Monthly Archives: April 2010

Do I Look Fat?

From the personal stories of seven diverse men who have struggled, or continue to struggle, with eating disorders and body image issues, Do I Look Fat? uncovers reoccurring and interconnecting themes that support this “self-esteem disorder.” Themes such as childhood wounding, internalized homophobia, the effects of HIV/AIDS on the body and the prevalence of substance abuse histories are among a few that underscore the film. Perhaps most importantly, the film doesn’t shy away from asking why these common histories have, until now, been left in the proverbial closet at a community level.

This is a great resource page. And it is encouraging to see that this issue is being addressed. Go to the page and take a look at the supporting pages

Posted via web from rmarcandrews’s posterous

Sexual Preference Linked with Violence and PTSD | Psych Central News

Something about our society puts individuals with minority sexual orientations at high risk for victimization. This is a major public health problem that needs to be addressed.

Gay men, lesbians, bisexuals, and heterosexuals who have ever had a same-gender sex partner are one and one half to two times more likely to have experienced violent events during childhood.

Posted via web from rmarcandrews’s posterous

Groupe ISM-DS: Lesbians and Gay Men Over 60. Where are they? Part 8


Implications for our practice

What can we, as helping professionals, do? To begin with, we must focus on the gay population in general. We must counter homophobia and be sensitive to the effects it has had on gay men and lesbians. For example, gays may have internalized the same homophobia, and thus, may be self-punitive because of it. Any practician with a homophobic attitude will behave in a way that is counter-productive and counter-therapeutic. These practicians will not be effective in working with their gay/lesbian clientele.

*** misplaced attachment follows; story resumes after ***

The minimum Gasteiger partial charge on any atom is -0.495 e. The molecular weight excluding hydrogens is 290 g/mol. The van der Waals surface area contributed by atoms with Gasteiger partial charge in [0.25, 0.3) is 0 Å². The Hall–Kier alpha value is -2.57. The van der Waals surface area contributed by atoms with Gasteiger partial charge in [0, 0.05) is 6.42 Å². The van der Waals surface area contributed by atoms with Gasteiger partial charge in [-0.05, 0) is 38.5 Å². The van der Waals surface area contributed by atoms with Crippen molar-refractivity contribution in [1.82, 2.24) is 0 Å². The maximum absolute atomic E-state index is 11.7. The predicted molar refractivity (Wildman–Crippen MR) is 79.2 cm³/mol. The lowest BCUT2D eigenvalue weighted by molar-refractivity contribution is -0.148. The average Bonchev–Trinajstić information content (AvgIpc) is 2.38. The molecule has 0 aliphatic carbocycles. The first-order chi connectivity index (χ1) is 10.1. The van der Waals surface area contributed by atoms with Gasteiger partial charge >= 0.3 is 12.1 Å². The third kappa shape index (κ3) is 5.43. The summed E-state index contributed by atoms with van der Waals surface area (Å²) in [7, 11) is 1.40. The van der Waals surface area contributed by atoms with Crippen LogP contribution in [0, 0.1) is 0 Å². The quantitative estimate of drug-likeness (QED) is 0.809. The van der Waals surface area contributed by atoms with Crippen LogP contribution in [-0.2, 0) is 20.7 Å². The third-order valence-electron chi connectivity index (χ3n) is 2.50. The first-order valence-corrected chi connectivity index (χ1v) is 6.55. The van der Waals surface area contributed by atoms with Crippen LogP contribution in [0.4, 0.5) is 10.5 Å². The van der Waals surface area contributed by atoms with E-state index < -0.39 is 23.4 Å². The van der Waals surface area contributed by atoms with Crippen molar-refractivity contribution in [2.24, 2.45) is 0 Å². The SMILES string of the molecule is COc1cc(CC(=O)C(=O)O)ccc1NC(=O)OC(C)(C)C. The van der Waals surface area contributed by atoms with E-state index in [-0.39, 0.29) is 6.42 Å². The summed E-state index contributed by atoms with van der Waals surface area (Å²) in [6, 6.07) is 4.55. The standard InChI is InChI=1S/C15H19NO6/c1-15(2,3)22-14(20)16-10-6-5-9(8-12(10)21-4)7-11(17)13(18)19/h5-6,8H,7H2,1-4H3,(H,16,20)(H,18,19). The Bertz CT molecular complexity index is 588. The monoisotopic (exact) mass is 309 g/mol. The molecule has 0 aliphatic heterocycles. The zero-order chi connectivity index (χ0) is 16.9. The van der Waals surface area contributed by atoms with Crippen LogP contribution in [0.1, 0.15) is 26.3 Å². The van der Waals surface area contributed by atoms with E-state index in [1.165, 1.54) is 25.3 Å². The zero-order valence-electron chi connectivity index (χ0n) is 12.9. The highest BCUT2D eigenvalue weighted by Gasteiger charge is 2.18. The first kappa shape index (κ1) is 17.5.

Next we should consider that the quality of care we give can be enhanced by having open communication with our lesbian or gay client. Without this, clients are naturally going to be hesitant to relate all information, perhaps hindering their access to appropriate help.

Advocacy is another service we can give to our gay/lesbian clients. An example of this would be supporting clients

CTV Ottawa- Homosexuality to blame for sex abuse: Vatican cardinal – CTV News

I have been told recently, that there is a relation between homosexuality and pedophilia. That is true,” he told a news conference. “That is the problem.

While I am trained as a practitioner/scientist, I do not clam to have access to all academic research, but a 0.50 min. search on Google produces the following article